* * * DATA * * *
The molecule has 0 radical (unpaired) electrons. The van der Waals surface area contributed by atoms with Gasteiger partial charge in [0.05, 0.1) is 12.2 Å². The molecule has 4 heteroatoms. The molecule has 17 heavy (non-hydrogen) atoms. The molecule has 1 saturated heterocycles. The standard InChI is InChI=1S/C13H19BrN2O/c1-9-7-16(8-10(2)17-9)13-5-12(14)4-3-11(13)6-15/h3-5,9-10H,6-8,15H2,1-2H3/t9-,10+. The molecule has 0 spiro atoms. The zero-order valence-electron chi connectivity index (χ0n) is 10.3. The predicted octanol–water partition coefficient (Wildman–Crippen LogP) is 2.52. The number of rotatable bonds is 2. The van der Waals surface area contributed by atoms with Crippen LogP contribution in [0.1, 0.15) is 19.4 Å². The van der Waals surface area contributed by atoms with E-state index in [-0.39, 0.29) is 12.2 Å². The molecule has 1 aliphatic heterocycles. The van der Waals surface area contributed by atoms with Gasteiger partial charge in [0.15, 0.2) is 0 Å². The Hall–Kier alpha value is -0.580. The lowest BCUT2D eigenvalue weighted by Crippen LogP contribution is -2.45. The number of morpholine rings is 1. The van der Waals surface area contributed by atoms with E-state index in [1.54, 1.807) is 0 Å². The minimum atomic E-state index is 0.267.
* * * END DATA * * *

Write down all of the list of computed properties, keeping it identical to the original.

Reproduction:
The molecule has 0 radical (unpaired) electrons. The van der Waals surface area contributed by atoms with Gasteiger partial charge in [0.05, 0.1) is 12.2 Å². The molecule has 4 heteroatoms. The molecule has 17 heavy (non-hydrogen) atoms. The molecule has 1 saturated heterocycles. The standard InChI is InChI=1S/C13H19BrN2O/c1-9-7-16(8-10(2)17-9)13-5-12(14)4-3-11(13)6-15/h3-5,9-10H,6-8,15H2,1-2H3/t9-,10+. The molecule has 0 spiro atoms. The zero-order valence-electron chi connectivity index (χ0n) is 10.3. The predicted octanol–water partition coefficient (Wildman–Crippen LogP) is 2.52. The number of rotatable bonds is 2. The van der Waals surface area contributed by atoms with Crippen LogP contribution in [0.1, 0.15) is 19.4 Å². The van der Waals surface area contributed by atoms with E-state index in [-0.39, 0.29) is 12.2 Å². The molecule has 1 aliphatic heterocycles. The van der Waals surface area contributed by atoms with Gasteiger partial charge in [0.15, 0.2) is 0 Å². The Hall–Kier alpha value is -0.580. The lowest BCUT2D eigenvalue weighted by Crippen LogP contribution is -2.45. The number of morpholine rings is 1. The van der Waals surface area contributed by atoms with E-state index in [1.54, 1.807) is 0 Å². The minimum atomic E-state index is 0.267.